I know pain management courses are tough, and you do have to sit there and work out what is applicable, but the tools they give can be really really helpful.
The following parts I found particularly helpful:
how stress and other factors can massively increase how bad pain feels/how little we are able to cope with - makes it less scary and a number of times I've been able to go 'Ahhhh I'm in loads of pain!!!!... hang on - I'm real stressed about x. hmm that has made me tense..hmm.. relaxation/coping strategies... feel a lot better/more in control.
not stopping doing things all-together cos they hurt once - build up to it and try it again.
Not assuming that every hurt=dislocation/subluxation - once you've had a certain number your poor little pain sensors get a bit confused - There is a lot of HMS pain that is not chronic, but some of it is so don't 'write off' the chronic stuff entirely. see where you can use it and focus on that rather than the bits where it is nonsense.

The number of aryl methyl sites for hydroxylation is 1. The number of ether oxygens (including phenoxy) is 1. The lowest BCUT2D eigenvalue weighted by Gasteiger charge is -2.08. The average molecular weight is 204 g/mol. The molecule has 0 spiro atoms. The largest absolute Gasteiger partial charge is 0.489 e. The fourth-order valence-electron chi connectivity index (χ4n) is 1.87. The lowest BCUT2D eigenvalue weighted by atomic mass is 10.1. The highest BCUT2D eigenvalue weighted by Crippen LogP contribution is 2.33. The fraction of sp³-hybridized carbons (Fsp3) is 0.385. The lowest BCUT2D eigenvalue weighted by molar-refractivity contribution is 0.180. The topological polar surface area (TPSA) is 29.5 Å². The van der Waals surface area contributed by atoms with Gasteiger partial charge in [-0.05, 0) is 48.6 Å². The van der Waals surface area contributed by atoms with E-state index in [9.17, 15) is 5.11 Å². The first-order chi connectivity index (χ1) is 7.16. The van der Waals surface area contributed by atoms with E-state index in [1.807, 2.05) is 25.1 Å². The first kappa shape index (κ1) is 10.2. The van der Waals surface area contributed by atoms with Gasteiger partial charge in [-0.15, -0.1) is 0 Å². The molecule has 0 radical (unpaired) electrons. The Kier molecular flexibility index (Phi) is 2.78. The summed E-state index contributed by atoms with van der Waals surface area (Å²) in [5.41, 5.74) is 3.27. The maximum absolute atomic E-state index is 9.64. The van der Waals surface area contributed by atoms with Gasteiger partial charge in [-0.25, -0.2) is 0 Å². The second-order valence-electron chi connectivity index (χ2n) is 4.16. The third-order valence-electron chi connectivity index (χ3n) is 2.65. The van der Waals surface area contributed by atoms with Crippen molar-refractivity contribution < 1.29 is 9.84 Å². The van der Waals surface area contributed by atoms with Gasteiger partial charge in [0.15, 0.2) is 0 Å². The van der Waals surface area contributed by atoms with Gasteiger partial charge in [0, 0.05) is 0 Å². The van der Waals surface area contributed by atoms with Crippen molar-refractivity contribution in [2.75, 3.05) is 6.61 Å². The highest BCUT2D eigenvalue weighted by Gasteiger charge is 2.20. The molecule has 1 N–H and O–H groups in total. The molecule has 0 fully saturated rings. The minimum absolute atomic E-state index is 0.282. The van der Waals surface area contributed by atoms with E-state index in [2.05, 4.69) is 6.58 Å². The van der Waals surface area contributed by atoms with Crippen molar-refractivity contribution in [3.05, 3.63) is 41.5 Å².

under-doing/over doing cycles and how to avoid.
Communicating in constructive ways re your pain/disability with your family and close friends.
The PMC physio generally specialise in chronic pain, so take their advice regarding it and apply as much of what they say as possible, but don't be silly either and dislocate wildly. Also remember that you aren't really there to deal with specific injuries so don't expect them to give specific injuries much attention - I know it is a tough balance to find, but Good luck to both of you.
PMCs don't cure the pain, nor do they diminish the injury, they aim to give you the tools to cope better. Even if you only come out with a slightly better idea of pacing and how not to over do/under do and you put that into use, the course has been worth it.
(Donna, yours sounds much the same format as mine, with one day a week for months then reviews. And one of the girls used to get the giggles every relaxation session cos I used to wear black leather gloves to relaxation classes otherwise I'd forget where my hands were and my brain would panic and think they'd been turned completely round at the wrist